*Learn the correct way to rosin your bow. If it is not applied evenly, you will have gaps in your sound. The right amount is also very important because the bow will slide off the string if there is too little rosin and will have way too much grip if you put too much on. You will soon learn the right amount that helps your bowing be effortless.
*Have your cello set up by a professional luthier for optimal sound.
*Be patient during practice. You definitely don’t want to get an injury or learn bad habits. Have your teacher help you develop practice methods that focus both your physical and mental energies. This way, you will progress in a consistent way and will stay motivated.
If you're interested in taking Cello lessons on Zoom or In Person in Burbank, Glendale or North Hollywood, we have some of the best Cello lessons in Los Angeles. Our Cello instructors are picked by interviewing hundreds of Cello instructors and we have really high standards on both their teaching ability as well as their personality. If you'd like to talk to one of our instructors or set up a first lesson we have a guarantee that if you don't absolutely love your first lesson you don't have to pay for it. Please contact us at (818)902-1233 or on our website at https://www.losangelesmusicteachers.com/online-cello-lessons-in-burbank-ca.html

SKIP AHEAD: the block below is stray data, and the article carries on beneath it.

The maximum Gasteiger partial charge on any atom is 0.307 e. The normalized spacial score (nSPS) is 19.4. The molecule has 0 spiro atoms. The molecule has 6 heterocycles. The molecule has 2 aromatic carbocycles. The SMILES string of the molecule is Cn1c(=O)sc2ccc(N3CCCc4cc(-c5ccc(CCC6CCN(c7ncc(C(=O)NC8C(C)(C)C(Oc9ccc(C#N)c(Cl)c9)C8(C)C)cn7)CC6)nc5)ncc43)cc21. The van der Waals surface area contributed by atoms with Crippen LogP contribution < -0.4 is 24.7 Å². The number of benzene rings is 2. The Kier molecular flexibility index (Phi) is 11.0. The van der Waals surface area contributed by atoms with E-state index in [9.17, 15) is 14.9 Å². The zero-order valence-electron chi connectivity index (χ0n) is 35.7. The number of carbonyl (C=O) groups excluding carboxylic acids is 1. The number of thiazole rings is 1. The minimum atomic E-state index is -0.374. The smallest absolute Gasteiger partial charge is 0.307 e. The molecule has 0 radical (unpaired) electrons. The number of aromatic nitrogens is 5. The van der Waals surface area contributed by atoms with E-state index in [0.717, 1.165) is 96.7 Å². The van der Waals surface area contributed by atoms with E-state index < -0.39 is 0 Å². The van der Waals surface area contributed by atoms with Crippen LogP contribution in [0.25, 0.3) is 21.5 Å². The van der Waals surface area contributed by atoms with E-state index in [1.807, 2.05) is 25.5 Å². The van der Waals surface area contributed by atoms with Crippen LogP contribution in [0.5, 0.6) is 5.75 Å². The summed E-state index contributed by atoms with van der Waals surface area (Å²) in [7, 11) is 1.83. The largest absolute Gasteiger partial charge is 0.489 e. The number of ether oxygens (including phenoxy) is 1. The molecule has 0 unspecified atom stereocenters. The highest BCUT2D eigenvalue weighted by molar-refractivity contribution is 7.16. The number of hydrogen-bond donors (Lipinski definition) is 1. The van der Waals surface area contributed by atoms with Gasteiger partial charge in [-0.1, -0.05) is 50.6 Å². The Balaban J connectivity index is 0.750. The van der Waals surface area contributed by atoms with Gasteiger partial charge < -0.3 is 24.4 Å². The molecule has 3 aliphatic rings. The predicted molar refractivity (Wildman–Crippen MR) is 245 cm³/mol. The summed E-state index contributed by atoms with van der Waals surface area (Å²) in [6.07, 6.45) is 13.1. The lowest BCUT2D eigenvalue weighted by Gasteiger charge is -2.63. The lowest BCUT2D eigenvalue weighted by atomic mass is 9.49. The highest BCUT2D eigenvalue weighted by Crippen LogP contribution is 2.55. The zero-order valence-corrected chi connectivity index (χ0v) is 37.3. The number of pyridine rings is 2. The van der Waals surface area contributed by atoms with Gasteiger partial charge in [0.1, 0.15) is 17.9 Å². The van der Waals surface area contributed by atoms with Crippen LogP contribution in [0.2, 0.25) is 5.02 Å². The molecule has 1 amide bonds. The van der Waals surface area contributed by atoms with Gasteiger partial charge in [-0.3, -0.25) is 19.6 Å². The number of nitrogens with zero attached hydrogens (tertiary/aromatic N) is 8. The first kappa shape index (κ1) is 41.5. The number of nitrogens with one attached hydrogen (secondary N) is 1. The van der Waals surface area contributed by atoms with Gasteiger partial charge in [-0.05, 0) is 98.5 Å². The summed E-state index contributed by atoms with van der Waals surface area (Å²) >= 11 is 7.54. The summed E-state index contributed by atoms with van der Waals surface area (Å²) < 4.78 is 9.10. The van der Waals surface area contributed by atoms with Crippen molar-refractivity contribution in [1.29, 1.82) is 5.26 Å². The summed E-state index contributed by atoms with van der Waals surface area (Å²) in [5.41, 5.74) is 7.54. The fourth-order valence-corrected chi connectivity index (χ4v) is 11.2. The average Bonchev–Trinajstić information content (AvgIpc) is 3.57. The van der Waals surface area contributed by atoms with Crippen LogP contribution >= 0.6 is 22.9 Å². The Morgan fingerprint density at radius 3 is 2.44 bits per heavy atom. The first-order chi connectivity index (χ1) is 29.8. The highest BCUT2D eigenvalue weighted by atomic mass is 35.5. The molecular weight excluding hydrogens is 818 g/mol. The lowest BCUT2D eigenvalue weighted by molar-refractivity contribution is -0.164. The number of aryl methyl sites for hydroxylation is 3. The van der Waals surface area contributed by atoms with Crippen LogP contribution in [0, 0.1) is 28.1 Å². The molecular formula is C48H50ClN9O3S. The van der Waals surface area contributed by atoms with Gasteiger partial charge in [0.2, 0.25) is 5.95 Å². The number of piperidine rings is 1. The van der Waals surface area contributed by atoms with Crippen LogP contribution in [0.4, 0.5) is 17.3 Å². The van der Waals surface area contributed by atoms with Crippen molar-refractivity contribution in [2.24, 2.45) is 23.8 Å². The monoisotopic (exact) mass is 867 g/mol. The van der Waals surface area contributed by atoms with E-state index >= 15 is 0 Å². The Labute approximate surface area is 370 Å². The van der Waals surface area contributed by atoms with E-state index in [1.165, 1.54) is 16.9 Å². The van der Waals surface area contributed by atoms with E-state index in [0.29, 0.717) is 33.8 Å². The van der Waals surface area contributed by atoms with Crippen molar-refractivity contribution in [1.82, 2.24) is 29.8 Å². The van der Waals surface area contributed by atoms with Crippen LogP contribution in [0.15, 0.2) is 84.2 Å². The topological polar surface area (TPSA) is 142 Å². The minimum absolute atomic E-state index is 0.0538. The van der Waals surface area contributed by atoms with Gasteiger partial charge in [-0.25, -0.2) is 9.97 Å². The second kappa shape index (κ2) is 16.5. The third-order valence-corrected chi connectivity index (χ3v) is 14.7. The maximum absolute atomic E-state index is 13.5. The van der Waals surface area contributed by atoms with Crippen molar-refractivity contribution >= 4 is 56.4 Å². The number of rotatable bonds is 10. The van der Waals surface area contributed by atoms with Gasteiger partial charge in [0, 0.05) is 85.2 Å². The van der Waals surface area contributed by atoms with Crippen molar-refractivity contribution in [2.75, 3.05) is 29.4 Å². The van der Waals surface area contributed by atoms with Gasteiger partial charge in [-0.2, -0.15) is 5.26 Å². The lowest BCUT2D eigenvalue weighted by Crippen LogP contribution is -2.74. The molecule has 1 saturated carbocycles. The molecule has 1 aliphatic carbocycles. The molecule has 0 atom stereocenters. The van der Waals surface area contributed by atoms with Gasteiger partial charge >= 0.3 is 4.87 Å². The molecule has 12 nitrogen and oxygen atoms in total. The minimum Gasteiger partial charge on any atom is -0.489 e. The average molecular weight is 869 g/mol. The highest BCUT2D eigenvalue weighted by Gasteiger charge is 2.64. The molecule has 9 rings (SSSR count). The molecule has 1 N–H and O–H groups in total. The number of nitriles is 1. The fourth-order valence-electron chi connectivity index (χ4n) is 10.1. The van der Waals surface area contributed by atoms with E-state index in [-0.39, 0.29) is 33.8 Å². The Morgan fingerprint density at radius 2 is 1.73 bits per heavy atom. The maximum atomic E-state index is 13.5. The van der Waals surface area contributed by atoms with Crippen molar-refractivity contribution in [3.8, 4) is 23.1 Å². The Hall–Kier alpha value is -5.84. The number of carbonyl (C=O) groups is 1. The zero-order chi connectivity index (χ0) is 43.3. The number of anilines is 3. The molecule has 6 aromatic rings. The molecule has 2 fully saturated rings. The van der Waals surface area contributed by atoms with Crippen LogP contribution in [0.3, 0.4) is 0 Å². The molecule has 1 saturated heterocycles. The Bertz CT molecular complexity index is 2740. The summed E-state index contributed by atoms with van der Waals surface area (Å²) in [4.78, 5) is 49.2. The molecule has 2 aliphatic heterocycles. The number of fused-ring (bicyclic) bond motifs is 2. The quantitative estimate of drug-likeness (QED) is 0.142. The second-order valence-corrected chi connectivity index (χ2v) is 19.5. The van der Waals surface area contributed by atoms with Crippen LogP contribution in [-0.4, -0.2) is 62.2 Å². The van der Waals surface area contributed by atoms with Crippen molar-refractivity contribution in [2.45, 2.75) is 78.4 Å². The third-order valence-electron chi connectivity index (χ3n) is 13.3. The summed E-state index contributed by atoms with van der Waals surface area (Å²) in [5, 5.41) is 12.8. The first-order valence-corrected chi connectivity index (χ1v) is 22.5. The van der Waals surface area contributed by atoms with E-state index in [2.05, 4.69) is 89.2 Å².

What recommendations do you have for a professional jazz sax player and plastic reeds?
There are a number of plastic reeds on the market these days. I can remember my first experience with Bari synthetic reeds 25 years ago when the reed actually made my lips bleed. The sound was super bright and without much color so it was basically unusable (although a few pros did get through the bleeding and learned how to play them).
Then there was the Fibercell reeds that were a little better and I used them for practicing but never on a gig. And about 5 years ago heard about the Legere Reeds. I tried them and they played pretty good but still had that plastic, bright and not much warmth kind of sound.